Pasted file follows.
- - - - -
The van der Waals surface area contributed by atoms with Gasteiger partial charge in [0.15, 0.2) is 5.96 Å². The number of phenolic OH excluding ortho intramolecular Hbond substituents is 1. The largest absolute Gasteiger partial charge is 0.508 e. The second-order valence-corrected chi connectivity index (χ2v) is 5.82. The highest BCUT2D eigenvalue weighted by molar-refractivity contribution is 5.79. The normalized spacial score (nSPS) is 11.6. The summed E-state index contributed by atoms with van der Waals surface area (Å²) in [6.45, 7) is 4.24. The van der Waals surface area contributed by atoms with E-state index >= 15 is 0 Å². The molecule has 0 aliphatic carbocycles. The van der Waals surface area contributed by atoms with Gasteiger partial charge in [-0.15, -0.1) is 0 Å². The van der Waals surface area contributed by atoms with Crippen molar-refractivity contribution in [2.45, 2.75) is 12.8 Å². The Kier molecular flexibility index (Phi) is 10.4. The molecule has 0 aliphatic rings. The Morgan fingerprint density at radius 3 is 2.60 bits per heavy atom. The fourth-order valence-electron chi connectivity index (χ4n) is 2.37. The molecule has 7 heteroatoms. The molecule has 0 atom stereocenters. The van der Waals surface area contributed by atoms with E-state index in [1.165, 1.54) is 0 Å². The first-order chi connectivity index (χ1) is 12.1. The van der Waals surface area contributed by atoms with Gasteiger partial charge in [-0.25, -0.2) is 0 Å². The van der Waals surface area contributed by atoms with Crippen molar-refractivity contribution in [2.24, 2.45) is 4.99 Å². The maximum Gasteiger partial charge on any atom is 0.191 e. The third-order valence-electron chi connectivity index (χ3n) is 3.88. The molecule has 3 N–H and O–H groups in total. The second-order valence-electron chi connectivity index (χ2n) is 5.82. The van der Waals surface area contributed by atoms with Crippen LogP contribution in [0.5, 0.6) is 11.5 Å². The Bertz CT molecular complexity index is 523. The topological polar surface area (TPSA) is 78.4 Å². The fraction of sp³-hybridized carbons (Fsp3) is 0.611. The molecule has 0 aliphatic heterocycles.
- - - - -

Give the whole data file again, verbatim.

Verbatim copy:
The van der Waals surface area contributed by atoms with Gasteiger partial charge in [0.15, 0.2) is 5.96 Å². The number of phenolic OH excluding ortho intramolecular Hbond substituents is 1. The largest absolute Gasteiger partial charge is 0.508 e. The second-order valence-corrected chi connectivity index (χ2v) is 5.82. The highest BCUT2D eigenvalue weighted by molar-refractivity contribution is 5.79. The normalized spacial score (nSPS) is 11.6. The summed E-state index contributed by atoms with van der Waals surface area (Å²) in [6.45, 7) is 4.24. The van der Waals surface area contributed by atoms with E-state index >= 15 is 0 Å². The molecule has 0 aliphatic carbocycles. The van der Waals surface area contributed by atoms with Gasteiger partial charge in [-0.15, -0.1) is 0 Å². The van der Waals surface area contributed by atoms with Crippen molar-refractivity contribution in [2.45, 2.75) is 12.8 Å². The Kier molecular flexibility index (Phi) is 10.4. The molecule has 0 aliphatic rings. The Morgan fingerprint density at radius 3 is 2.60 bits per heavy atom. The fourth-order valence-electron chi connectivity index (χ4n) is 2.37. The molecule has 7 heteroatoms. The molecule has 0 atom stereocenters. The van der Waals surface area contributed by atoms with E-state index in [1.165, 1.54) is 0 Å². The first-order chi connectivity index (χ1) is 12.1. The van der Waals surface area contributed by atoms with Gasteiger partial charge in [-0.25, -0.2) is 0 Å². The van der Waals surface area contributed by atoms with Crippen molar-refractivity contribution in [2.24, 2.45) is 4.99 Å². The maximum Gasteiger partial charge on any atom is 0.191 e. The third-order valence-electron chi connectivity index (χ3n) is 3.88. The molecule has 3 N–H and O–H groups in total. The second-order valence-electron chi connectivity index (χ2n) is 5.82. The van der Waals surface area contributed by atoms with Crippen LogP contribution in [0.5, 0.6) is 11.5 Å². The Bertz CT molecular complexity index is 523. The topological polar surface area (TPSA) is 78.4 Å². The fraction of sp³-hybridized carbons (Fsp3) is 0.611. The molecule has 0 aliphatic heterocycles.